8. Body aches
Body aches are common with most viruses. The Epstein Barr virus is no exception. In addition to headaches, your muscles can be chronically sore.
9. Swollen tonsils
The virus can invade your throat and reach your tonsils. This can cause sore and swollen tonsils. You may see red or white pus bumps on the back of your throat and tonsils. This often causes doctors to misidentify the condition as strep throat.
This is a less common symptom virus, but if this happens to you, consider that you may have the virus. The condition is known as hepatitis monkey, and people who develop this tend to be sicker than others. The good news is that the liver usually makes a full recovery.
11. Swollen spleen
A swollen spleen is also a symptom, although it is not common. In rare cases, about two out of every 1000 cases, the spleen can rupture. This requires immediate medical attention.
Jaundice can occur if you have monohepatitis. It occurs when bile enters the bloodstream because the liver it is not filtering it correctly. Easily Detected: It can cause yellow eyes, skin, and nails.
13. Swollen lymph nodes
Lymph nodes often swell when flooded by some foreign invader, such as a virus. On top of that, you may have bile floating from jaundice. All of this can clog the lymph nodes and cause them to malfunction.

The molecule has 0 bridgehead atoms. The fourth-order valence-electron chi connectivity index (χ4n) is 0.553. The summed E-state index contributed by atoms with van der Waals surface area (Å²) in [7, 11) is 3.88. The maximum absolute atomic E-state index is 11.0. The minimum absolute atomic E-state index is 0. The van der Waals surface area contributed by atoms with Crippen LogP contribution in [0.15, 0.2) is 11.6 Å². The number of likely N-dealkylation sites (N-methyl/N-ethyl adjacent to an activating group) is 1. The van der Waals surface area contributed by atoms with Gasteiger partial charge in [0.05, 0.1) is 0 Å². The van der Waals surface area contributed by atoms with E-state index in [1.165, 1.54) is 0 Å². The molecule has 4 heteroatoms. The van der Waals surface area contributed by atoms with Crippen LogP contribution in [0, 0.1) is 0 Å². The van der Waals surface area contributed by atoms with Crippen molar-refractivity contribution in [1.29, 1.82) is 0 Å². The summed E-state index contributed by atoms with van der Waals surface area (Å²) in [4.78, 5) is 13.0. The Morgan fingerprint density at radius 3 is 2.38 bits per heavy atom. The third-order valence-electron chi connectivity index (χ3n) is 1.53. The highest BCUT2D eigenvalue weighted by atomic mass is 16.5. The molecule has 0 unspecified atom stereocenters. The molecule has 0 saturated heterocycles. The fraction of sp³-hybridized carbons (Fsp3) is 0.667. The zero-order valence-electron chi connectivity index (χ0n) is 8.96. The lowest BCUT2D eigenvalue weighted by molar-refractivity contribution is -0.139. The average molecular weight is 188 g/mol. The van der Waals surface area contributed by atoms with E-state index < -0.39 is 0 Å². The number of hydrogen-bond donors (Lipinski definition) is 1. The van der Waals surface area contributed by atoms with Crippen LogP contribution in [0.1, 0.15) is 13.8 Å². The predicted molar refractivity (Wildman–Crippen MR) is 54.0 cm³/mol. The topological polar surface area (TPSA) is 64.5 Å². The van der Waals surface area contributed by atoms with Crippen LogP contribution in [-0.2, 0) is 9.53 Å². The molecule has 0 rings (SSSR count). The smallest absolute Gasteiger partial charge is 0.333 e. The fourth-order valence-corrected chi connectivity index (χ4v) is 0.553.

With all the things that can happen to you from the virus, it should come as no surprise that you experience nausea. You may have toxic waste floating around your body, which can cause an adverse reaction to your digestive system. This can also contribute to poor appetite.
Vomiting is not a common symptom, but it can occur in the worst case. As with nausea, toxins may react poorly to your digestive system. Your body may try to rid itself of these toxins through vomiting.
Overcome the virus and / or monkey
If you do get this virus, it will take 6 to 8 months for you to get over it completely. Fortunately, the worst will pass much faster than that with treatment (a few weeks). The most important thing is to identify it before the virus causes serious damage to your system.